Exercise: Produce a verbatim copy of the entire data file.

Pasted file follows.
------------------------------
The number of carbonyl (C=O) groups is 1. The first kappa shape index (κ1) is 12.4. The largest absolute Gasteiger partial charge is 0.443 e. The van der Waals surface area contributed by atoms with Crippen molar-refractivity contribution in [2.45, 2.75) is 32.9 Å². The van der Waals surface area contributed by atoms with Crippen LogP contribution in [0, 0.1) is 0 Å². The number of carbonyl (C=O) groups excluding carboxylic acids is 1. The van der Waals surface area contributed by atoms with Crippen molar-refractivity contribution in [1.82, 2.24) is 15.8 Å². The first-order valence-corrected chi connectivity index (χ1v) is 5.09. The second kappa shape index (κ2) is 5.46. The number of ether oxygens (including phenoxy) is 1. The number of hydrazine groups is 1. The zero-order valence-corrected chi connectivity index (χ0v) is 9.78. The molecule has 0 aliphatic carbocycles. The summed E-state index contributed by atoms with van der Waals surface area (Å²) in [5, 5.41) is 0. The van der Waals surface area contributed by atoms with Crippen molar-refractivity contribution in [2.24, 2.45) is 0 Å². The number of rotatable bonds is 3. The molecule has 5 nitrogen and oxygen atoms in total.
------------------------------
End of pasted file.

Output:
The number of carbonyl (C=O) groups is 1. The first kappa shape index (κ1) is 12.4. The largest absolute Gasteiger partial charge is 0.443 e. The van der Waals surface area contributed by atoms with Crippen molar-refractivity contribution in [2.45, 2.75) is 32.9 Å². The van der Waals surface area contributed by atoms with Crippen LogP contribution in [0, 0.1) is 0 Å². The number of carbonyl (C=O) groups excluding carboxylic acids is 1. The van der Waals surface area contributed by atoms with Crippen molar-refractivity contribution in [1.82, 2.24) is 15.8 Å². The first-order valence-corrected chi connectivity index (χ1v) is 5.09. The second kappa shape index (κ2) is 5.46. The number of ether oxygens (including phenoxy) is 1. The number of hydrazine groups is 1. The zero-order valence-corrected chi connectivity index (χ0v) is 9.78. The molecule has 0 aliphatic carbocycles. The summed E-state index contributed by atoms with van der Waals surface area (Å²) in [5, 5.41) is 0. The van der Waals surface area contributed by atoms with Crippen molar-refractivity contribution in [2.24, 2.45) is 0 Å². The number of rotatable bonds is 3. The molecule has 5 nitrogen and oxygen atoms in total.